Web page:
This appeal is considered in accordance with the Texas Workers' Compensation Act (1989 Act), TEX. LAB. CODE ANN. § 401.001 et seq. On January 26, 1994, a contested case hearing was convened in (city), Texas, with (hearing officer) presiding. The claimant was not in attendance. The following day, claimant appeared at the (city) field office of the Texas Workers' Compensation Commission (Commission). The hearing officer held a short hearing to determine if claimant had good cause for his failure to appear the previous day. The hearing officer determined that he did not, and dismissed the hearing.
The claimant appeals, arguing that he did not get the notice of setting. The carrier responds that the determination of no good cause is supported.
We affirm the hearing officer's decision and order, and affirm also his implied findings against the merits of claimant's case on the three issues before the hearing officer.
There were three issues reported as unresolved by the benefit review conference (BRC) officer: whether the claimant sustained a compensable injury on (date of injury), while employed by (employer); whether he had the inability to obtain and retain employment equivalent to his pre-injury wage as a result of that injury; and whether he gave timely notice to his employer. The BRC report indicated that claimant contended he sustained a perianal fistula from work-related activity, and that he had once before been treated for the same condition.
At the January 26, 1994, session of the hearing, the carrier showed up with four witnesses from out of state. The date, time, and place of the hearing had been included in the cover letter distributed with the report of the benefit review officer (BRO). The notice was mailed December 14, 1993 (according to the records of the Commission), and showed claimant's address as (address). Because the claimant did not attend, the hearing officer announced that he would not take evidence because the claimant had the burden of proof. The ombudsman in attendance at this hearing stated she had attempted to contact claimant through two telephone numbers he had given, and that she also sought to contact him through his doctor, both with negative results.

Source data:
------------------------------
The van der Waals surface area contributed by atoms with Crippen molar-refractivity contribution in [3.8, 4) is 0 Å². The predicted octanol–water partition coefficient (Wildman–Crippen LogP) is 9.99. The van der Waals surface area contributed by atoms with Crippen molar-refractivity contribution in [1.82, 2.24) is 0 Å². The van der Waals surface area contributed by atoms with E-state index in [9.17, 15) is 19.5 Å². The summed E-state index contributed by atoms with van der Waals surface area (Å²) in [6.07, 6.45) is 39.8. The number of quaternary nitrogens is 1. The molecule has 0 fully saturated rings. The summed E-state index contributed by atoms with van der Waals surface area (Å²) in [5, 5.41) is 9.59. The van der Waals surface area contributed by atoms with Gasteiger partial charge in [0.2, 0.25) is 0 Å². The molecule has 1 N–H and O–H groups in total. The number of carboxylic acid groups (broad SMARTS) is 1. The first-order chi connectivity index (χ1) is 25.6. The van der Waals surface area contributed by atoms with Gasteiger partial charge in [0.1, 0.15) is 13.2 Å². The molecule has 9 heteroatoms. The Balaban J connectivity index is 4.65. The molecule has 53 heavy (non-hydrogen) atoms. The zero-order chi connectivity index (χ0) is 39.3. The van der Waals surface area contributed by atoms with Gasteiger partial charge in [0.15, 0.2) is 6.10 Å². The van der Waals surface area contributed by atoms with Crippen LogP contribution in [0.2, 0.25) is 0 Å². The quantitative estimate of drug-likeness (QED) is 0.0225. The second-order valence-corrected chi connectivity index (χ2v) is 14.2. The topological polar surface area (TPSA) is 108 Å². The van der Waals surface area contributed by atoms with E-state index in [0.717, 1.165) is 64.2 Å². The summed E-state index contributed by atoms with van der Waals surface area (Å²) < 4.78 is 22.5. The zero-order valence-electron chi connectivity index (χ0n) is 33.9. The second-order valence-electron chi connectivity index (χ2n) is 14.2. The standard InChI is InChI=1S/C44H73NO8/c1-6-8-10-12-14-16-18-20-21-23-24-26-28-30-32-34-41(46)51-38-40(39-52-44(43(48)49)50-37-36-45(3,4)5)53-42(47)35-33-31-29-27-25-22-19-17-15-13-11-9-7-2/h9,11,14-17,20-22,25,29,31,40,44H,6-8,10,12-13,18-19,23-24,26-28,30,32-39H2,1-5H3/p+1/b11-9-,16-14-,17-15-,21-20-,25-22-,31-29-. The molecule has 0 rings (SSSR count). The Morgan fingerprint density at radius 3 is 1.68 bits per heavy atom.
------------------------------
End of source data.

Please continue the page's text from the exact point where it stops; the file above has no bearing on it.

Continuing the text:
The claimant testified, through a Spanish translator and also to some extent in English, on January 27, 1994 that the (state) address was his correct address, that he had no other problems with mail delivery, and that at this address he had received the notice of setting for the BRC report. This notice (dated October 28, 1993) stated that the date of the contested case hearing was "January 27, 1994" at a time and place "to be determined." The claimant stated that his understanding from this notice was that the hearing would be held January 27, 1994, at 10:30 (the time the BRC was set, in a separate portion of the notice.)
Logs from the contact portion of the case file indicated that claimant was in contact twice with the ombudsman after the contested case hearing itself to discuss that claimant intended to find an attorney. Both contacts are logged prior to the date that the notice of the January 26, 1994, hearing was sent out.
The hearing officer evidently chose to believe that claimant had received the letter which indicated that the hearing was set for January 26, 1994, and found as fact that claimant was properly notified of the date, time and place of the hearing. We find sufficient support for this in the record.
At the January 26, 1994, hearing, the hearing officer announced he would send a notice to the claimant asking him to show cause within 10 days as to why the hearing should not be dismissed "with prejudice." In his decision, the hearing officer dismissed the hearing, without any statement one way or the other as to "prejudice." However, the hearing officer found as fact that claimant did not present evidence relating to the disputed issues. Because the hearing officer is required to issue determinations on the issues presented, we can imply findings adverse to the claimant on the merits of the injury, disability, and notice issues. Obviously, when no evidence is presented, there could no preponderance of evidence in favor of these claims. We note that the BRO records that claimant failed to present evidence on the injury and disability even when he was in attendance at the BRC.
The decision and order of the hearing officer are affirmed.
Susan M. Kelley
Gary L. Kilgore
Alan C. Ernst